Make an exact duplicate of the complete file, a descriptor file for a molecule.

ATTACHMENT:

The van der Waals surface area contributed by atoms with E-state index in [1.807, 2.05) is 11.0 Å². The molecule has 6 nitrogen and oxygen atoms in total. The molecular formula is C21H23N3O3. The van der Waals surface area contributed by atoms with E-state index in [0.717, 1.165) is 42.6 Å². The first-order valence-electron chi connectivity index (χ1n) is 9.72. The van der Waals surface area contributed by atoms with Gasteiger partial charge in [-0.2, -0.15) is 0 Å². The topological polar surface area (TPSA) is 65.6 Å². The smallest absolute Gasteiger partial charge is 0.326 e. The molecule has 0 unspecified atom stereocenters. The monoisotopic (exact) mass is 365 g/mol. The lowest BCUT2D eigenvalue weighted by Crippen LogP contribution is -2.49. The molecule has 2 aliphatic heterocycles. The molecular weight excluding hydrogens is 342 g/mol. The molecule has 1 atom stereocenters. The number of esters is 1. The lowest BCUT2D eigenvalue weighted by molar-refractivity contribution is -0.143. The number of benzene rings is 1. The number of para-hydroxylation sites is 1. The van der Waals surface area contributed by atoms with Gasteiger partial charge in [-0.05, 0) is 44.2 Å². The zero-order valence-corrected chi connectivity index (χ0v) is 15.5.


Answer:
The van der Waals surface area contributed by atoms with E-state index in [1.807, 2.05) is 11.0 Å². The molecule has 6 nitrogen and oxygen atoms in total. The molecular formula is C21H23N3O3. The van der Waals surface area contributed by atoms with E-state index in [0.717, 1.165) is 42.6 Å². The first-order valence-electron chi connectivity index (χ1n) is 9.72. The van der Waals surface area contributed by atoms with Gasteiger partial charge in [-0.2, -0.15) is 0 Å². The topological polar surface area (TPSA) is 65.6 Å². The smallest absolute Gasteiger partial charge is 0.326 e. The molecule has 0 unspecified atom stereocenters. The monoisotopic (exact) mass is 365 g/mol. The lowest BCUT2D eigenvalue weighted by Crippen LogP contribution is -2.49. The molecule has 2 aliphatic heterocycles. The molecular weight excluding hydrogens is 342 g/mol. The molecule has 1 atom stereocenters. The number of esters is 1. The lowest BCUT2D eigenvalue weighted by molar-refractivity contribution is -0.143. The number of benzene rings is 1. The number of para-hydroxylation sites is 1. The van der Waals surface area contributed by atoms with Gasteiger partial charge in [-0.05, 0) is 44.2 Å². The zero-order valence-corrected chi connectivity index (χ0v) is 15.5.